IBM’s expanding Cloud portfolio to transform front office

We all know IBM is a powerhouse in the tech sector, but that reputation has not historically lend itself to the Cloud. But isnt IBM already innovating in this area you might say? Yes is the answer.  However Cloud Computing, is still a small fraction of-the organization’s $106 million in yearly earnings. Nevertheless, IBM has invested well over $4 billion getting cloud computing based solutions in the previous couple of years, and recently purchased an enormous public cloud. The business is definitely gearing up for-a much larger drive in cloud-delivered applications and its solutions are destined for a front office near you.

This week, the company has unveiled an extensive array of cloud solutions designed for the C-suite, to help executives accelerate innovation around customer experience to meet their business objectives, in concert with their company’s IT strategy. Among the newest cloud business offerings is a Big Data and social analytics solution, that chief marketing officers (CMOs) can use to get an emotional reading on how customers view their brand.

Cloud computing is quickly becoming essential to C-suite executives. While technology decisions have been made historically by CIOs and IT department heads, the C-suite is adopting cloud computing because they see its ability to transform their front office processes — marketing, procurement, supplier management, human resources and legal. In fact, industry analysts estimate that by 2017, CMOs will spend more on IT than CIOs.

The cloud opportunity is helping C-suite leaders reshape customer experience,” said Paul Papas, Global Leader Smarter Commerce, IBM Global Business Services. “As part of IBM’s digital front office strategy, we see these 100 cloud applications as a way for business leaders to improve customer experience, reach new customers, generate new revenue streams and become more competitive in their industry.” Earlier this month IBM announced its intention to acquire SoftLayer Technologies, Inc., and earlier this year IBM committed to cloud open standards.

IBM SmartCloud Solutions portfolio now includes more than 100 business functions delivered as a service to help professionals make better decisions, differentiate customer experience, go to market and grow their business. These innovations are currently being developed and deployed in the IBM Customer Experience Lab, which is dedicated to helping CEOs and members of the C-suite transform the customer experience delivered by the digital front office. CMO’s get to play with IBM Social Media Analytics, which provides marketers with deeper insights to understand consumer sentiments in social media such as Facebook, Twitter, blogs, forums and then to refine products, service levels, and targeted offers accordingly. This service allows companies to gain a view of consumer perception that is uniquely their own, not industry-wide or owned by a third-party.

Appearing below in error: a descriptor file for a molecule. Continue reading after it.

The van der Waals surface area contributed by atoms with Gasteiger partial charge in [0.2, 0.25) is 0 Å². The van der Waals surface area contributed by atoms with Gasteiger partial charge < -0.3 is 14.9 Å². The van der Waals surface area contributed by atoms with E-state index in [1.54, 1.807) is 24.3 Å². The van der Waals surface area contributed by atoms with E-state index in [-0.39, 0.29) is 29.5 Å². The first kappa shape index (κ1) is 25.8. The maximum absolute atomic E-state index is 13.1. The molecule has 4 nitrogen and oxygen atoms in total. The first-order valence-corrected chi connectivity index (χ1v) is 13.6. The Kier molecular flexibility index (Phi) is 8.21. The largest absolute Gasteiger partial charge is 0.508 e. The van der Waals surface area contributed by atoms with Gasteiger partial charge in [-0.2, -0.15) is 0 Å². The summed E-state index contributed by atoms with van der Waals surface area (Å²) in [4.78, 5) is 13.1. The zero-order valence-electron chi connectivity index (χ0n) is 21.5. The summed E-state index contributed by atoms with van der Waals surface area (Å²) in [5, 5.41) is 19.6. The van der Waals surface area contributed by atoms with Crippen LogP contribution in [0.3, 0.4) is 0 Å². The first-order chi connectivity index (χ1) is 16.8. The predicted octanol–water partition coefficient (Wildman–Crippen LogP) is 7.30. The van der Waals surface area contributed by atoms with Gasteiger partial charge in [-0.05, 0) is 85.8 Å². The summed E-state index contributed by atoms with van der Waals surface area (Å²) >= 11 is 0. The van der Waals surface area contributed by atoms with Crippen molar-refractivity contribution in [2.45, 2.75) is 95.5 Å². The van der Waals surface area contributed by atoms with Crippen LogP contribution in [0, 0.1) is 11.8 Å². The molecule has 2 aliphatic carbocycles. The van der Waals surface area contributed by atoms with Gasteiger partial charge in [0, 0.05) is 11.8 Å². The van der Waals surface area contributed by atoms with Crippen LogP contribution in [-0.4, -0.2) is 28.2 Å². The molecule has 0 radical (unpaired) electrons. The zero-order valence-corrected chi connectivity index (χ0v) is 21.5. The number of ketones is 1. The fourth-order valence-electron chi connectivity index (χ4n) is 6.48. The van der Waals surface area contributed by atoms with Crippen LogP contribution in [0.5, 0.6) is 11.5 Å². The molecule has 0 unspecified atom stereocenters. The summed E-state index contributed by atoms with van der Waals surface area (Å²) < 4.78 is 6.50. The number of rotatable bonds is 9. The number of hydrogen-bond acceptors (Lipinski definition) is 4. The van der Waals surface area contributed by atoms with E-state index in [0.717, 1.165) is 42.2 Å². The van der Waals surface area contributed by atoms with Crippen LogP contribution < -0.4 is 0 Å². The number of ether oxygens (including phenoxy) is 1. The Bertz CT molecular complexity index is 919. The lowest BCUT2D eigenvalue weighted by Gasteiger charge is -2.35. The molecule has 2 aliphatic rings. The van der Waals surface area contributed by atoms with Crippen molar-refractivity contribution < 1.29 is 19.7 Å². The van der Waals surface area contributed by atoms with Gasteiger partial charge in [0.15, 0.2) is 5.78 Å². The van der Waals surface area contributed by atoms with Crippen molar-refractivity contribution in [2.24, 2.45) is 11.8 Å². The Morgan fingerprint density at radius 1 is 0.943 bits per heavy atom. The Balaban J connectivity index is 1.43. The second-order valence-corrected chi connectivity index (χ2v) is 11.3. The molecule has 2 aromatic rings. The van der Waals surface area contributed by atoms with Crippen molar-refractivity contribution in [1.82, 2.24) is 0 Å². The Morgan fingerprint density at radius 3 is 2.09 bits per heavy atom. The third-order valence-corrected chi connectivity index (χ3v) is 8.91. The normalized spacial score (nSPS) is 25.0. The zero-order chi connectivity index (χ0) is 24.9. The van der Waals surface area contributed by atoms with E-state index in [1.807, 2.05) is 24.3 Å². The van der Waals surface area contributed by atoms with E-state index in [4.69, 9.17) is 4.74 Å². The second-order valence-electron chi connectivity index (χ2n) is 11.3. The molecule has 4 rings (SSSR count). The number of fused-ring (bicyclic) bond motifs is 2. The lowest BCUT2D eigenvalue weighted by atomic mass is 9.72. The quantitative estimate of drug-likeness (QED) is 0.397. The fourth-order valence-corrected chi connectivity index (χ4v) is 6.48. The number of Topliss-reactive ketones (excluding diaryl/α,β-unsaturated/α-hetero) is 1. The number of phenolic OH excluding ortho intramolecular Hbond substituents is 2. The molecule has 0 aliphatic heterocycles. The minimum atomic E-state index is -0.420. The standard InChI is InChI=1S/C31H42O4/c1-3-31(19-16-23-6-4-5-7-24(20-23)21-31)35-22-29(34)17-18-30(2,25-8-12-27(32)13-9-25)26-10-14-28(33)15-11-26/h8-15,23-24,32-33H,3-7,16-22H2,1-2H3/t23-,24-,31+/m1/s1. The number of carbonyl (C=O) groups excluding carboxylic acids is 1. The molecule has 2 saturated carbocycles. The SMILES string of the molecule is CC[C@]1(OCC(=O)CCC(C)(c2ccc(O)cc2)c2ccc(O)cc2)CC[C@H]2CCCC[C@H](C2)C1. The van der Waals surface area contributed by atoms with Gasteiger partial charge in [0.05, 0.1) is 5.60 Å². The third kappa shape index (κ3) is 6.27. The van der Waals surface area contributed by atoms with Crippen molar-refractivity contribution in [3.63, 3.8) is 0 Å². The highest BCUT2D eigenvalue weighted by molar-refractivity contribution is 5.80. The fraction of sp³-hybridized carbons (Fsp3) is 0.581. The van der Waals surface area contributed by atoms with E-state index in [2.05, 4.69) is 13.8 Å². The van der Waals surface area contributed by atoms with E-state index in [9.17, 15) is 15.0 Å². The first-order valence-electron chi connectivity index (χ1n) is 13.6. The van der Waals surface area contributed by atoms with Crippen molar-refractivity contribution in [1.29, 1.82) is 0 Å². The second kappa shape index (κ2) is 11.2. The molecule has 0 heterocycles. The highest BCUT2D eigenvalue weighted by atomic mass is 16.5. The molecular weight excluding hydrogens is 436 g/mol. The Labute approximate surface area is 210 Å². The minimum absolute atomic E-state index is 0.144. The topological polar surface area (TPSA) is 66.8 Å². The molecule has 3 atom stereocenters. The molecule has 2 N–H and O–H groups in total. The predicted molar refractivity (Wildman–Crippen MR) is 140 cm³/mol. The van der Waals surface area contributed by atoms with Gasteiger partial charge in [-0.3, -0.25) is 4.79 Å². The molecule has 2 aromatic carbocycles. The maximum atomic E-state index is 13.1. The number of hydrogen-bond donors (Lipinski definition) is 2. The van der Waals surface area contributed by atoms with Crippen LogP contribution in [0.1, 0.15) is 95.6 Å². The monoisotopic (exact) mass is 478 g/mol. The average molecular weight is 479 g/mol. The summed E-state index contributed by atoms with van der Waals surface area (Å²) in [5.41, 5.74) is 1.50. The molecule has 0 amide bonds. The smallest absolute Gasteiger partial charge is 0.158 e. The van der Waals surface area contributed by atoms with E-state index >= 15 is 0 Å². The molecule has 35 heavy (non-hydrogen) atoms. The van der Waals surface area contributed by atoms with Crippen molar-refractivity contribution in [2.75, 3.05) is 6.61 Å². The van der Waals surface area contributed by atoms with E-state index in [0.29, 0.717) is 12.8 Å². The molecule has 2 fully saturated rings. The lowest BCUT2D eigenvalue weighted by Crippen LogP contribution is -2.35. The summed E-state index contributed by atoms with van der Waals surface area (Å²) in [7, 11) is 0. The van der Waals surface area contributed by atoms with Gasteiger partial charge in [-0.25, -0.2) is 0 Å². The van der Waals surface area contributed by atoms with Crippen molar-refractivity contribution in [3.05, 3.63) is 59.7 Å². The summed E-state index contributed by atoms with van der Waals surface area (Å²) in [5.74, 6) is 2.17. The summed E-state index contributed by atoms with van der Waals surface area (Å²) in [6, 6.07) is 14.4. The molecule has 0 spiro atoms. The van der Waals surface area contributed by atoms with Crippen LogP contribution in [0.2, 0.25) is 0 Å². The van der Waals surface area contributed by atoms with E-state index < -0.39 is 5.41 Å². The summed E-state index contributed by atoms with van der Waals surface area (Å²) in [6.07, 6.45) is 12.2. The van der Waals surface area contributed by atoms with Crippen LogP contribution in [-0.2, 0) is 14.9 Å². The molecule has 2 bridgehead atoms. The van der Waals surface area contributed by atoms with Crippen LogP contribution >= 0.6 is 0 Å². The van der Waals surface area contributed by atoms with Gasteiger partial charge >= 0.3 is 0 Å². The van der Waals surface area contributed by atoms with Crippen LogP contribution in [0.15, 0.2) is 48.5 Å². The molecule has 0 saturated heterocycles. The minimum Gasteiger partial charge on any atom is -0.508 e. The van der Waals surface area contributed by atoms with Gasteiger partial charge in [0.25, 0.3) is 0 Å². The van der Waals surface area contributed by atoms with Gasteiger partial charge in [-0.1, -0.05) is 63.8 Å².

For example, social media analytics can help someone in retail gain a deeper understanding of how a new shirt is being perceived by consumers. Social Media Analytics works to identify, capture and report on millions of pieces of social data to provide instant feedback on that particular item. Managers can now use this critical feedback by analyzing keywords associated with the dress to better understand buying trends — if the brown shirt is being described by some as too bold, brands can now make recommendations to the designer to adjust to customer preferences. This approach should mean stylish shirts for everyone.

IBM is used to selling complex equipment, software and solutions programs to I.T executives and their counterparts. In this new new age of the cloud, it has to provide products for professionals more directly involved with day-to-day procedures that their divisions can use without complex training or protracted procurement  hassles like installing servers. That strategy is the way many cloud upstarts, like infiltrated their way into companies, back when the cloud business was beginning to take off. Public clouds like Amazon Web Services, where many businesses share computing space, have become an increasingly accepted part ofthe new way of doing things.

Going into a Public model can not have been easy for a firm that once created mainframe computers for corporations –  But what matters for IBM, is that it has demonstrated that it can transform with the times.

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